Saturday, May. 16, 2009

David Foster Wallace, Kenyon, 2005

Read a version of it here

Words of Wisdom:
"'Learning how to think' really means learning how to exercise some control over how and what you think. It means being conscious and aware enough to choose what you pay attention to and to choose how you construct meaning from experience. Because if you cannot exercise this kind of choice in adult life, you will be totally hosed."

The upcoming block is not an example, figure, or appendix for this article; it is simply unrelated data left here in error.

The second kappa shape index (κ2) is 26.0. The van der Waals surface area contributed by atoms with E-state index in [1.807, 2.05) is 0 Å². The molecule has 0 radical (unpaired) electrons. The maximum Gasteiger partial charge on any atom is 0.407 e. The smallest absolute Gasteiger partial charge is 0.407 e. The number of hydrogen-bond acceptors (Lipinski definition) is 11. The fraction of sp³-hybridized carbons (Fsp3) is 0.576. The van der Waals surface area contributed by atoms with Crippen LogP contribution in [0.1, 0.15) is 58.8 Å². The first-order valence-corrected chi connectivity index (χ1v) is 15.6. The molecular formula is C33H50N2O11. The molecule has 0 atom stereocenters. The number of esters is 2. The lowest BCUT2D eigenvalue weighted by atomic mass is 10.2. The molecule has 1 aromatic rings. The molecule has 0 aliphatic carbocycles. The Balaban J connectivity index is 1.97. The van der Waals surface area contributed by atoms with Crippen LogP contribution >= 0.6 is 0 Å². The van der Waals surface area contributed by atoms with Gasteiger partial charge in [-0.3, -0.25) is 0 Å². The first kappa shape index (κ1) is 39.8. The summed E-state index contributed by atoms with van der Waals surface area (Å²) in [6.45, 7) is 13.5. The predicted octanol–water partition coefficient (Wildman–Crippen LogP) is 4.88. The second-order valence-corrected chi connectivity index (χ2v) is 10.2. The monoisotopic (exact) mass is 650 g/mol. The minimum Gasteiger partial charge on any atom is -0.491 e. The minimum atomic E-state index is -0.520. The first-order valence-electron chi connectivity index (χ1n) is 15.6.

This address at Kenyon was vintage Wallace: a smart, occasionally meandering discussion of the issues that consumed him, from the banality of life to the meaning of consciousness. "I know that this stuff probably doesn't sound fun and breezy and grandly inspirational," he concluded. "What it is, so far as I can see, is the truth ... The capital-T Truth is about life before death. It is about making it to 30, or maybe 50, without wanting to shoot yourself in the head." All the reasons Wallace didn't make it to 50 are apparent here; in hindsight, the speech reads like the first draft of a suicide note for an author who took his own life last year at age 46. While it's a macabre read, there's tons that's worthwhile here: the speech crackles with wit and intelligence — and offers tricks for escaping the depression to which Wallace ultimately succumbed.